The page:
Youngstown mainstay Buchman Shoes to close
By Jamison Cocklin
Buchman Shoes has been in business for more than eight decades under the stewardship of three generations.
Its founding in 1925 makes the business far older than the Hush Puppies, Doc Martens and Nike brands that now are sold to eager customers shopping online at sites such as zappos.com.
But after 87 years outfitting the feet of those in Youngstown and the surrounding area, Buchman’s will sell its last pair of shoes next Saturday.
The moment will be bittersweet for Bill Buchman, who inherited the business from his father, Carl, and kept it in the family when he brought in his daughter Beth Ann Dunn to manage the store.
On Friday, the two were quietly at work in their small storefront at 7006 Market St., where men’s and women’s shoes line the walls from top to bottom and a rear showroom awaits those interested in purchasing the collectibles and antiques that Buchman’s wife collected over the years.
It’s not the old smell of shoe leather or the small cash register that tells you the store is a slice of Youngstown’s past, but the smile Buchman casually wears on his face and Dunn’s personal touch as she caters to customers looking to find a perfect pair of shoes as the store offers up a discount for one last week.
“Little businesses everywhere are going through the same thing,” Dunn said as she leaned against a filing cabinet near the store’s stockroom. “We’ve always been a service- and quality-oriented business, but customers these days value cheap prices, and they don’t care if they have to replace shoes every month or two if they cost $20.”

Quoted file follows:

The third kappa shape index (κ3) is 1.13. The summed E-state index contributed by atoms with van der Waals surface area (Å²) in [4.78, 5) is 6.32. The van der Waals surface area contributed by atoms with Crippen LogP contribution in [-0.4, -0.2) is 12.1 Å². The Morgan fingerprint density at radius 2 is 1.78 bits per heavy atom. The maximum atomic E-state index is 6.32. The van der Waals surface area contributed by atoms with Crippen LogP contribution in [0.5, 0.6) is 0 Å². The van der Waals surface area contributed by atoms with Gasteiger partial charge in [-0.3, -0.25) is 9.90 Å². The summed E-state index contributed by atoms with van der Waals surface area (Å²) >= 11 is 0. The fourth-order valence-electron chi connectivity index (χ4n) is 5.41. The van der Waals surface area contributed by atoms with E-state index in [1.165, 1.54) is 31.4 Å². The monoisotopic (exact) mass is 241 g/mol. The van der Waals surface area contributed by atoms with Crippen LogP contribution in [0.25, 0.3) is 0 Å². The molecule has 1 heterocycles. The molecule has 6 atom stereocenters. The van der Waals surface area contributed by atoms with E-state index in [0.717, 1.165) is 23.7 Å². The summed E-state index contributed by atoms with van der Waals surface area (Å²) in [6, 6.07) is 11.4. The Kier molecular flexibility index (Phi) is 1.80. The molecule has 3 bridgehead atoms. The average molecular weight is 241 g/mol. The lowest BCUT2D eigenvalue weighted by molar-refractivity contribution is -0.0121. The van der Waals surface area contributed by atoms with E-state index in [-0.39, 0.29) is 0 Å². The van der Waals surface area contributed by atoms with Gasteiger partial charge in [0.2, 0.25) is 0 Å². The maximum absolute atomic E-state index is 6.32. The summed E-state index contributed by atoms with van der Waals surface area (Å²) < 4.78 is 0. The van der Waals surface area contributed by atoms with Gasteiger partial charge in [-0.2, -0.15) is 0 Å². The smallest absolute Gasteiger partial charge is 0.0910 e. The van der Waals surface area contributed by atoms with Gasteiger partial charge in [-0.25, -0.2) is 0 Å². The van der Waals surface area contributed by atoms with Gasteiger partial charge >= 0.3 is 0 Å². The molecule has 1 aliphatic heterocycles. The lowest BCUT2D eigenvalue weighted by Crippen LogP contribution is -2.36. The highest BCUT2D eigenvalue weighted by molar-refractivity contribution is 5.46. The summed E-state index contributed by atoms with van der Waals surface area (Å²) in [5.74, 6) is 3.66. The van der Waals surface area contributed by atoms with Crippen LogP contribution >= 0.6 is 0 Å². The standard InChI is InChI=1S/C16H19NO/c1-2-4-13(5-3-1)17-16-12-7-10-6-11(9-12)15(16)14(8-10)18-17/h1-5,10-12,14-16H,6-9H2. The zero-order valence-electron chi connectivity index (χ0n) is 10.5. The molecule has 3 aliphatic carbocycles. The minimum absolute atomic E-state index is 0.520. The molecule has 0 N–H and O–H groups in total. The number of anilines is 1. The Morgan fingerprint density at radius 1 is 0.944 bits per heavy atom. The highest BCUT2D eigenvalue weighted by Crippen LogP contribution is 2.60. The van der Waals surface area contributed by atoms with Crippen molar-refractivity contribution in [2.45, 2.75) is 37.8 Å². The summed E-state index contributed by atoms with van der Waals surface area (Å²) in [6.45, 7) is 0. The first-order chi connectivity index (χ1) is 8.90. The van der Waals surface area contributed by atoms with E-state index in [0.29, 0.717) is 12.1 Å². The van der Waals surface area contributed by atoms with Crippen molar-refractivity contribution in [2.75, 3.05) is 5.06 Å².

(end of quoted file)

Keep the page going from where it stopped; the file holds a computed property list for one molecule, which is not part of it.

Nonetheless, Buchman’s has its faithful customers, all of whom have been offering tips to stay in business or wishing the family well.
For about five years now, Buchman’s business has dropped off as more customers turn to the Internet to purchase shoes directly from manufacturers.
Over the years, the store was in competition with larger retailers such as Dillard’s and J.C. Penney, but the compounding challenges of doing business in today’s economy, coupled with old and new competition, led Buchman and Dunn to call it quits.
“We’d really like to sell our building. It’s a great location,” Dunn said. “We’ve been doing less business for years now, and I’ve been at this for 23 years — it’s time to try something different.”
Although it’s not all bad, for Buchman, 85, closing is not without its memories.
When the store first opened, it called the Arcade its home in downtown Youngstown, where a stretch of shops ran from West Federal to Commerce streets. In those days, it was known as the Carl N. Buchman Foot Comfort Shop.
During World War II, Carl Buchman made the decision to no longer carry children’s shoes because rationing tickets meant the store could acquire only so much footwear. “We couldn’t keep women’s shoes stocked,” Bill Buchman said.
Then there was the time Buchman traveled to Akron to make a $10,000 bulk purchase, which stood out in his mind.
The store used to order directly from factories in Ohio. If that wasn’t an option, Buchman would meet with sales representatives in places such as Akron to make the purchase.
All that’s left now is to sell the remaining stock, about 1,000 pairs of shoes. The store is offering 70 percent off all merchandise until it closes.